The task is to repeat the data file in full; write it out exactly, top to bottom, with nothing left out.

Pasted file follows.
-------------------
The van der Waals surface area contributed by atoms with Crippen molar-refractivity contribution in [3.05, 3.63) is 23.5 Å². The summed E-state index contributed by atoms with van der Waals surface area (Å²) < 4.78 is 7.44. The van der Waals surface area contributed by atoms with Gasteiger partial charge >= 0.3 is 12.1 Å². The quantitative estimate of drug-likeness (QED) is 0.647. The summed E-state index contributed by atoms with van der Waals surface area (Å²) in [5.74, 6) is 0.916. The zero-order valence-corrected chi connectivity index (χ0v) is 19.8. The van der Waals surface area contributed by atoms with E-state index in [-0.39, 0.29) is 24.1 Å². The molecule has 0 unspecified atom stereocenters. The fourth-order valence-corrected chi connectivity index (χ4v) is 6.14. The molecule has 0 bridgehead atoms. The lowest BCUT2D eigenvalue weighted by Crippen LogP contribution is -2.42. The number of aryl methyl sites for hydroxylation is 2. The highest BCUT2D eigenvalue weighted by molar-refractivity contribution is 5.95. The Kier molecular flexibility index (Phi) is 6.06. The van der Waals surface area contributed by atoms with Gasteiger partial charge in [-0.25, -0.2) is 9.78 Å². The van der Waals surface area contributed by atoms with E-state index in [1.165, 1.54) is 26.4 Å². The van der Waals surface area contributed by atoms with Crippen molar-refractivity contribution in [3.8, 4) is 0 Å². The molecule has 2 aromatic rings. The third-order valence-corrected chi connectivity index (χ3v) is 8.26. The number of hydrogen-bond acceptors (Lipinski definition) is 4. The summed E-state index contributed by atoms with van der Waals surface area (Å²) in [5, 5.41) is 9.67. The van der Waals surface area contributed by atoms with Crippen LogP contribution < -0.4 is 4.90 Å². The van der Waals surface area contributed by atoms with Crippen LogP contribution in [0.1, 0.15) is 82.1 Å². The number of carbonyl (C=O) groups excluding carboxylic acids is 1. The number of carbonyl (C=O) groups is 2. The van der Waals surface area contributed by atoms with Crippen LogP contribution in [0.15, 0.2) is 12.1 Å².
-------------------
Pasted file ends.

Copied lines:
The van der Waals surface area contributed by atoms with Crippen molar-refractivity contribution in [3.05, 3.63) is 23.5 Å². The summed E-state index contributed by atoms with van der Waals surface area (Å²) < 4.78 is 7.44. The van der Waals surface area contributed by atoms with Gasteiger partial charge >= 0.3 is 12.1 Å². The quantitative estimate of drug-likeness (QED) is 0.647. The summed E-state index contributed by atoms with van der Waals surface area (Å²) in [5.74, 6) is 0.916. The zero-order valence-corrected chi connectivity index (χ0v) is 19.8. The van der Waals surface area contributed by atoms with E-state index in [-0.39, 0.29) is 24.1 Å². The molecule has 0 unspecified atom stereocenters. The fourth-order valence-corrected chi connectivity index (χ4v) is 6.14. The molecule has 0 bridgehead atoms. The lowest BCUT2D eigenvalue weighted by Crippen LogP contribution is -2.42. The number of aryl methyl sites for hydroxylation is 2. The highest BCUT2D eigenvalue weighted by molar-refractivity contribution is 5.95. The Kier molecular flexibility index (Phi) is 6.06. The van der Waals surface area contributed by atoms with Gasteiger partial charge in [-0.25, -0.2) is 9.78 Å². The van der Waals surface area contributed by atoms with E-state index in [1.165, 1.54) is 26.4 Å². The van der Waals surface area contributed by atoms with Crippen molar-refractivity contribution in [3.8, 4) is 0 Å². The molecule has 2 aromatic rings. The third-order valence-corrected chi connectivity index (χ3v) is 8.26. The number of hydrogen-bond acceptors (Lipinski definition) is 4. The summed E-state index contributed by atoms with van der Waals surface area (Å²) in [5, 5.41) is 9.67. The van der Waals surface area contributed by atoms with Crippen LogP contribution < -0.4 is 4.90 Å². The van der Waals surface area contributed by atoms with Crippen LogP contribution in [0.1, 0.15) is 82.1 Å². The number of carbonyl (C=O) groups excluding carboxylic acids is 1. The number of carbonyl (C=O) groups is 2. The van der Waals surface area contributed by atoms with Crippen LogP contribution in [0.15, 0.2) is 12.1 Å².